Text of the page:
A socket server is an application that can accept "socket" connections. Socket connections are persistent which means they let you remain connected to a server, rather than making a connection just long enough to download information and then disconnecting. Unlike a scripted page, a socket server is an application that's always running. It can accept numerous simultaneous connections and exchange information between them. Thus, while you're connected to a socket server, you can send or receive information any time. Using socket connections to continually transfer data to and from the server is how most chats and multiplayer games are created in Flash.
A key thing to understand about using socket connections with Flash is that you don't have to request information to get it for example, in a chat application a message can be pushed into Flash at any time without Flash having to ask for it.
You cannot, however, just drop a socket server into the CGI-bin of your Web site or place it in a normal Web-accessible directory. Usually written in Java, C, C++, or Visual Basic, socket servers require root-level access to the Web server which usually means you need to be running your own dedicated server to install and use a socket server. You can, however, set up a socket server on your own personal computer so that you can develop with it.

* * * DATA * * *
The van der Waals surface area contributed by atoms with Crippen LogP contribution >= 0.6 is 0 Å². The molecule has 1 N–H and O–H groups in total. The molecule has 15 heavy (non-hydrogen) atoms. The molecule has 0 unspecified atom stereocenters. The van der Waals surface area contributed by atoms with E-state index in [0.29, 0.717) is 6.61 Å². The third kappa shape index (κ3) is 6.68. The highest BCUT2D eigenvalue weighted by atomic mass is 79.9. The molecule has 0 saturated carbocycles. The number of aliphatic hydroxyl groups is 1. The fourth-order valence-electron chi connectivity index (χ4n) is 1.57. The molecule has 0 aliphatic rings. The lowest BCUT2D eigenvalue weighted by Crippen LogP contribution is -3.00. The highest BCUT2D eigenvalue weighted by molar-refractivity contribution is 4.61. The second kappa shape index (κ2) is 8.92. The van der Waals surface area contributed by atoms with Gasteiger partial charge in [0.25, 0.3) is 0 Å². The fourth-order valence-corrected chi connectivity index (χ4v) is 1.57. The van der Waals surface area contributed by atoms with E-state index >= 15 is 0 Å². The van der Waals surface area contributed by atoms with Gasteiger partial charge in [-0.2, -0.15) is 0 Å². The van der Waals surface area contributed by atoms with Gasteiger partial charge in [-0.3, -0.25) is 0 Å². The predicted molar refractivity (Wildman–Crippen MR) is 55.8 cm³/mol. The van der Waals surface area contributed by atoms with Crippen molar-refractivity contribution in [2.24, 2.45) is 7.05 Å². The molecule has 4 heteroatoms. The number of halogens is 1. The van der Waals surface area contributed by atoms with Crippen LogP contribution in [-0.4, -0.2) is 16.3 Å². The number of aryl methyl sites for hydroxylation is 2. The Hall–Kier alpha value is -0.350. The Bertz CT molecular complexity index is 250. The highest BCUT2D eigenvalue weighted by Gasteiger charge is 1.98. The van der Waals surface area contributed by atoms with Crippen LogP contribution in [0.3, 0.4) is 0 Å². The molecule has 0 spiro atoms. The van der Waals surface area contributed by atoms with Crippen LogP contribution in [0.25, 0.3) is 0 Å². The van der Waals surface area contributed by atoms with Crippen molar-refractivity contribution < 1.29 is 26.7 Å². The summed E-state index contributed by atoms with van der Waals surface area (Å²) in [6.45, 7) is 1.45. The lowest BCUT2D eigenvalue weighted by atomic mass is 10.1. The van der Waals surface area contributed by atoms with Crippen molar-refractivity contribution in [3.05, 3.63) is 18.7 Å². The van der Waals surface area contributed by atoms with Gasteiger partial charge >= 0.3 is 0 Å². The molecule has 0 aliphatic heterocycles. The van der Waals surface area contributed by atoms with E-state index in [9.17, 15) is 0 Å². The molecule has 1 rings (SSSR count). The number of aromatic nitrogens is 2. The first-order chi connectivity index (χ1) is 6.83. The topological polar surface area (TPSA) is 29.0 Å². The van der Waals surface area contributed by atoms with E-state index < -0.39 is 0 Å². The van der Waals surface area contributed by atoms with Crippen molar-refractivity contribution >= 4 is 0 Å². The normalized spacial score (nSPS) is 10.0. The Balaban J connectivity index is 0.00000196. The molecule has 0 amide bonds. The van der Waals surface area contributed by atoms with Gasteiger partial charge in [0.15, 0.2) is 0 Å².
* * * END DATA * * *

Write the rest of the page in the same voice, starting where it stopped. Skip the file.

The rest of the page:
For the next exercise, we'll show you how to get a server up and running on your local machine so that you can go on to build a simple chat application that connects to a socket server. To test it, you'll need to use Windows 98, Windows 2000, Windows XP, or Mac OS X.
The accompanying CD-ROM contains a simple Java-based socket server, called AquaServer. (It was written by Branden Hall of Figleaf Software.) You need to have Java 2 Runtime Environment (JRE) version 1.3.1 or higher installed on your machine to run our socket server, as well as to test the chat program you build in the next section. (Mac OS X comes with the correct version of JRE installed.)